catallaxy files

catallaxy in technical exile

Deepak Lal on development economics

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There is a 250 page book by Lal on line at the Institute of Economics.

In this revised and expanded version of a classic IEA text, first published in 1983, but revised and expanded in 1997, Professor Lal provides a robust critique of the statist model of development which denigrates both trade and open markets. He concludes that the demise of this dogma would be beneficial to the health of both the economics and the economies of developing countries.

Also on line is the plan for a book on poverty in the Third World.

An extract from the plan.

Finally, the book will outline the reasons why numerous aid agencies including the World Bank and non-governmental organizations (NGOs) are still promoting the false impression (given the evidence) that despite the substantial economic growth that has taken place in the Third World since the 1980’s there has been no reduction in Third World poverty. Hence what is needed is even more foreign aid. It will be argued that ‘third world poverty’ has now become an industry by which many middle class professionals make a living. It will be shown that foreign aid has not succeeded in its aims of alleviating poverty. By providing predatory governments the means to maintain their dirigiste policies that damage the economic prospects of the poor, and with the dismal failure of ‘conditional’ aid in changing state behaviour, aid is no longer merely a palliative but harmful. It is time the whole ‘poverty’ enterprise is shut down by pensioning off the Lords of Poverty. The reluctant globalizers may then decide to integrate with the world economy which can – as the example of numerous countries in the Third World, amongst whom India and China are notable- lead to rapid intensive growth and the elimination of mass structural poverty within the life time of a generation.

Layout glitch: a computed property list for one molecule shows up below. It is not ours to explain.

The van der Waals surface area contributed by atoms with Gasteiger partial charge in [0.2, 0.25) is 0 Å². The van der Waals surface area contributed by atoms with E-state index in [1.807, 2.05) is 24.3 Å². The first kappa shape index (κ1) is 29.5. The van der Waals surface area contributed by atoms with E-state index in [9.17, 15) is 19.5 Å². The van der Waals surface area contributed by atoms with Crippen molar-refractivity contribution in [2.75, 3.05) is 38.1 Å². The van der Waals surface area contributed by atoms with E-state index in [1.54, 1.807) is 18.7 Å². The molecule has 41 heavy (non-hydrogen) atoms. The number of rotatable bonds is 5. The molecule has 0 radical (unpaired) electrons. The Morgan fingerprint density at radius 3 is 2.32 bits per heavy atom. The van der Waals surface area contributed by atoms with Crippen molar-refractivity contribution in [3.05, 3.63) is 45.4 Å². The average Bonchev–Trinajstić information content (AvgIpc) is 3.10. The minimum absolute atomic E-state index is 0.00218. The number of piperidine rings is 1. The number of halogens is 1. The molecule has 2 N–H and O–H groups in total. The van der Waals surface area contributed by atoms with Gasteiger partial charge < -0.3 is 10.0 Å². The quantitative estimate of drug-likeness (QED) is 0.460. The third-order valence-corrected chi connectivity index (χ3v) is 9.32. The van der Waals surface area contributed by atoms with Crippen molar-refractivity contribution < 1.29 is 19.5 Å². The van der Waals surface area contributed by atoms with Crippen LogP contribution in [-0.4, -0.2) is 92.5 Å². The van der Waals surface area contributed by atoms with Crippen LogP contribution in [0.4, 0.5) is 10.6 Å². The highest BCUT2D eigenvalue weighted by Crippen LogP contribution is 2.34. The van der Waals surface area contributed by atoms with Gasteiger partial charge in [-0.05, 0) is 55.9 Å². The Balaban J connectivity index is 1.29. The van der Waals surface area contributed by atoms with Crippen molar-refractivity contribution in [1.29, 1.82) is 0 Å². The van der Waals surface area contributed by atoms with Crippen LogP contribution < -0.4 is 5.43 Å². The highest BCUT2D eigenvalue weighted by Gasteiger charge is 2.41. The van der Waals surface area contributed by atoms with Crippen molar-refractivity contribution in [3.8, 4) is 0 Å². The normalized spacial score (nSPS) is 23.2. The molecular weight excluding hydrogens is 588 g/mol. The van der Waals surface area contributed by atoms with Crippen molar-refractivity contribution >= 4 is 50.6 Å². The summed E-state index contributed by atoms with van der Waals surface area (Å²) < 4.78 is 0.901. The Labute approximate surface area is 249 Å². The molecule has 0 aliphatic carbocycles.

Using historical data and evidence from around the third World, the book will thus deal with a number of continuing myths concerning world poverty. These include:
1. Globalization has increased rather than reduced world poverty
2. The West grew rich at the expense of the Rest
3. Economic growth does not ‘trickle down’ so direct measures like the Western welfare state are needed to tackle world poverty.
4. Without massive foreign aid the problems of the world’s poor will not be solved.


Written by Admin

July 7, 2006 at 12:02 am

Posted in Uncategorized

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